In 1887, bases on balls were counted as hits by the major leagues in existence at the time. This inflated batting averages, with 11 players batting .400 or better, and the experiment was abandoned the following season. Historical statistics for the season were later revised, such that "Bases on balls shall always be treated as neither a time at bat nor a hit for the batter." [16]

In rare instances, MLB players have concluded their careers with a perfect batting average of 1.000. John Paciorek had three hits in all three of his turns at bat. [17] Esteban Yan went two-for-two, including a home run. Hal Deviney's two hits in his only plate appearances included a triple, while Steve Biras, Mike Hopkins, Chet Kehn, Jason Roach and Fred Schemanske also went two-for-two. A few dozen others have hit safely in their one and only career at-bat.

Qualifications for the batting title

The MLB batting averages championships (often referred to as "the batting title") are awarded annually to the player in each league who has the highest batting average. Ty Cobb holds the MLB and American League (AL) record for most batting titles, officially winning 11 in his career. [18] The National League (NL) record of eight batting titles is shared by Honus Wagner and Tony Gwynn. Most of Cobb's career and all of Wagner's career took place in what is known as the Dead-Ball Era, which was characterized by higher batting averages by star players (although the overall league batting average was historically at its lowest during that era) and much less power, whereas Gwynn's career took place in the Live-Ball Era.

To determine which players are eligible to win the batting title, the following conditions have been used over the sport's history: [19]

From 1967 to the present, if the player with the highest average in a league fails to meet the minimum plate-appearance requirement, the remaining at-bats until qualification (e.g., five at-bats, if the player finished the season with 497 plate appearances) are hypothetically considered hitless at-bats; if his recalculated batting average still tops the league, he is awarded the title. This is officially Rule 10.22(a), but it is also known as the Tony Gwynn rule because the Padres' player won the batting crown in 1996 with a .353 average on just 498 plate appearances (i.e., he was four shy). Gwynn was awarded the title since he would have led the league even if he'd gone 0-for-4 in those missing plate appearances. His average would have dropped to .349, five points better than second-place Ellis Burks' .344. [20] In 2012, a one-time amendment to the rule was made to disqualify Melky Cabrera from the title. Cabrera requested that he be disqualified after serving a suspension that season for a positive testosterone test. He had batted .346 with 501 plate appearances, and the original rule would have awarded him the title over San Francisco Giants teammate Buster Posey, who won batting .336. [21] [22]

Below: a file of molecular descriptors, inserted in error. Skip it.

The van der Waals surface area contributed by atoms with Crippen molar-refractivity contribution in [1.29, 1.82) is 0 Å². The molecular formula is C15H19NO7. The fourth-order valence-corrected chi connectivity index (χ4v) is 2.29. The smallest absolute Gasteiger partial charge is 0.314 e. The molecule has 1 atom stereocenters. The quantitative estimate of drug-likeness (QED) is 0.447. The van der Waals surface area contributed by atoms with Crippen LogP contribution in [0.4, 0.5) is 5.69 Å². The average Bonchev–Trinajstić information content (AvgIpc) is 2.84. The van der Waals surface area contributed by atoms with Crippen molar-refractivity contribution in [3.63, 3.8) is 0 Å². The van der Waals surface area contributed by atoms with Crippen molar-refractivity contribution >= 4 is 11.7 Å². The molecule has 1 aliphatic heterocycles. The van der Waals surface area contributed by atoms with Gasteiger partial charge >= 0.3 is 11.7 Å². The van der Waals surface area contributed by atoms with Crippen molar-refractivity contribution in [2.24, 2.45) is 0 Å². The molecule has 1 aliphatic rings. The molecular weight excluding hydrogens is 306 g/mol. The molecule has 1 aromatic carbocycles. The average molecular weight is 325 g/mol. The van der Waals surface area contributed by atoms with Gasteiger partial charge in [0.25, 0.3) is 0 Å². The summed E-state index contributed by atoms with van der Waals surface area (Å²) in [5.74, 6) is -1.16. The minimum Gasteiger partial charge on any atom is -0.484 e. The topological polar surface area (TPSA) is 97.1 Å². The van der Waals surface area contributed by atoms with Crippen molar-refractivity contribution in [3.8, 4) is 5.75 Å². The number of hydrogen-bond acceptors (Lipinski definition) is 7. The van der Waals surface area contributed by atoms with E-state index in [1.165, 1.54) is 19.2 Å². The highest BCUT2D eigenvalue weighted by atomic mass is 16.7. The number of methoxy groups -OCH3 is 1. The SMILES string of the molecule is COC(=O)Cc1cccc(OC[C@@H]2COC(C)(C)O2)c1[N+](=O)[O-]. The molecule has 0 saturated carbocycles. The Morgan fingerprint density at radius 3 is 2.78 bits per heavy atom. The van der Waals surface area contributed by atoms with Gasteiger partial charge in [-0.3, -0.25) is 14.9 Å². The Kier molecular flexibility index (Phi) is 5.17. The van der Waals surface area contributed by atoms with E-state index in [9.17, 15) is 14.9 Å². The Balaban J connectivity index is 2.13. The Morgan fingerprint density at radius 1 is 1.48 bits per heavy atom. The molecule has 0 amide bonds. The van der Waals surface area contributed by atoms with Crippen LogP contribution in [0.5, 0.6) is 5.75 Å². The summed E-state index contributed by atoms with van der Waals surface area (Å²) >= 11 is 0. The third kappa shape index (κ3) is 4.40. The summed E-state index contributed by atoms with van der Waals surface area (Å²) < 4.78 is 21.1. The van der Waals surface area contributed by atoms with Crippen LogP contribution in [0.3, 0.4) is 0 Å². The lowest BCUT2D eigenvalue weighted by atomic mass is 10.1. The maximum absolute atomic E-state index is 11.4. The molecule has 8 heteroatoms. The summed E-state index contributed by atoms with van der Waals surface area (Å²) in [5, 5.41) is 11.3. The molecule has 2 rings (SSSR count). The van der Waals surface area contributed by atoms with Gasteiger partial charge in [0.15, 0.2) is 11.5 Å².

All-time leaders

Major League Baseball

Different sources of baseball records present somewhat differing lists of career batting average leaders. There is consensus that Ty Cobb and Rogers Hornsby lead this category, at number one and number two, respectively. Further rankings vary by source, primarily due to differences in minimums needed to qualify (number of games played or plate appearances), or differences in early baseball records. The below table presents the top ten lists as they appear in four well-known sources, with the rankings and degree of precision (decimal places) as provided in the source. The main article linked above is sourced from Baseball-Reference.com, which is also presented here. None of the players listed below are still living; each is an inductee of the Baseball Hall of Fame, with the exception of Lefty O'Doul, Pete Browning, and Shoeless Joe Jackson (who is ineligible due to his alleged role in the Black Sox Scandal of 1919).

Baseball-Reference.com [8] Baseball Almanac [23] ESPN [24] MLB.com [25]
RankPlayerAverageRankPlayerAverageRankPlayerAverageRankPlayerAverage
1 Ty Cobb .36621Ty Cobb.366361Ty Cobb.3661Ty Cobb.367
2 Rogers Hornsby .35852Rogers Hornsby.358502Rogers Hornsby.3582Rogers Hornsby.358
3 Shoeless Joe Jackson .35583Shoeless Joe Jackson.355753Shoeless Joe Jackson.3563Ed Delahanty.346
4 Lefty O'Doul .34934Ed Delahanty.345904Ed Delahanty.3464Tris Speaker.345
5 Ed Delahanty .34585Tris Speaker.344685Tris Speaker.3455Ted Williams.344
6 Tris Speaker .34476Ted Williams.344416Billy Hamilton.3446Billy Hamilton.344
7 Billy Hamilton .34447Billy Hamilton.34429Ted Williams.3447Dan Brouthers.342
Ted Williams .34448Babe Ruth.342068Dan Brouthers.3428Babe Ruth.342
9 Dan Brouthers .34249 Harry Heilmann .34159Harry Heilmann.3429Harry Heilmann.342
10 Babe Ruth .342110 Pete Browning .34149Babe Ruth.34210 Willie Keeler .341

Minor League Baseball

The highest recorded single-season batting average in Minor League Baseball is .462, accomplished by Gary Redus in 1978, when he played for the Billings Mustangs, [26] [27] an affiliate of the Cincinnati Reds in the Rookie Advanced-level Pioneer League. Redus was 117-for-253 in 68 games, [28] as the Pioneer League only plays from June to early September. Redus went on to play in MLB from 1982 through 1994, batting .252 during his MLB career. [29]

Nippon Professional Baseball

Nori Aoki is the NPB career batting average leader. Gk ryoDSC 8882.jpg
Nori Aoki is the NPB career batting average leader.